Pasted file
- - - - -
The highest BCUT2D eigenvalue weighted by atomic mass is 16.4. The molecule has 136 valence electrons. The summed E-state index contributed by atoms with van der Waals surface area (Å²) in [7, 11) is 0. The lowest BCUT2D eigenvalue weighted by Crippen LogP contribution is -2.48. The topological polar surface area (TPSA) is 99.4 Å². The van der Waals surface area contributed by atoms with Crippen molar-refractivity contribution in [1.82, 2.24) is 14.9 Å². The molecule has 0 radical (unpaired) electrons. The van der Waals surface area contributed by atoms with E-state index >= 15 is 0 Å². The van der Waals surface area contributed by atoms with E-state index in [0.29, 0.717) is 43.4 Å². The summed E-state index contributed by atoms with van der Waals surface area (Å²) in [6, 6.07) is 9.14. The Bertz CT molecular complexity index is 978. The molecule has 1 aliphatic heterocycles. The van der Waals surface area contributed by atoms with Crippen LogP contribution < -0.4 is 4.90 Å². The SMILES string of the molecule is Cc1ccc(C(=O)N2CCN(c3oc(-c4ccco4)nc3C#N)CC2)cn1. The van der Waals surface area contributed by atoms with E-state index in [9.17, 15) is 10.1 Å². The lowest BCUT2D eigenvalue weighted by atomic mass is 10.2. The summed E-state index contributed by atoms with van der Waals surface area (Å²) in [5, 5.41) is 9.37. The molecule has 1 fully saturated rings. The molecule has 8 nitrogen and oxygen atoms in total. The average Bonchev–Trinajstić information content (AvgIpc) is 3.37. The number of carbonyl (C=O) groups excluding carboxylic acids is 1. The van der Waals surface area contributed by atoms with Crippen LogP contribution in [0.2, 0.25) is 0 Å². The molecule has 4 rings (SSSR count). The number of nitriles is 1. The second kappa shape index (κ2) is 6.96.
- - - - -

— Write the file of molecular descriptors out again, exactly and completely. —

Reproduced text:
The highest BCUT2D eigenvalue weighted by atomic mass is 16.4. The molecule has 136 valence electrons. The summed E-state index contributed by atoms with van der Waals surface area (Å²) in [7, 11) is 0. The lowest BCUT2D eigenvalue weighted by Crippen LogP contribution is -2.48. The topological polar surface area (TPSA) is 99.4 Å². The van der Waals surface area contributed by atoms with Crippen molar-refractivity contribution in [1.82, 2.24) is 14.9 Å². The molecule has 0 radical (unpaired) electrons. The van der Waals surface area contributed by atoms with E-state index >= 15 is 0 Å². The van der Waals surface area contributed by atoms with E-state index in [0.29, 0.717) is 43.4 Å². The summed E-state index contributed by atoms with van der Waals surface area (Å²) in [6, 6.07) is 9.14. The Bertz CT molecular complexity index is 978. The molecule has 1 aliphatic heterocycles. The van der Waals surface area contributed by atoms with Crippen LogP contribution < -0.4 is 4.90 Å². The SMILES string of the molecule is Cc1ccc(C(=O)N2CCN(c3oc(-c4ccco4)nc3C#N)CC2)cn1. The van der Waals surface area contributed by atoms with E-state index in [9.17, 15) is 10.1 Å². The lowest BCUT2D eigenvalue weighted by atomic mass is 10.2. The summed E-state index contributed by atoms with van der Waals surface area (Å²) in [5, 5.41) is 9.37. The molecule has 1 fully saturated rings. The molecule has 8 nitrogen and oxygen atoms in total. The average Bonchev–Trinajstić information content (AvgIpc) is 3.37. The number of carbonyl (C=O) groups excluding carboxylic acids is 1. The van der Waals surface area contributed by atoms with Crippen LogP contribution in [0.2, 0.25) is 0 Å². The molecule has 4 rings (SSSR count). The number of nitriles is 1. The second kappa shape index (κ2) is 6.96.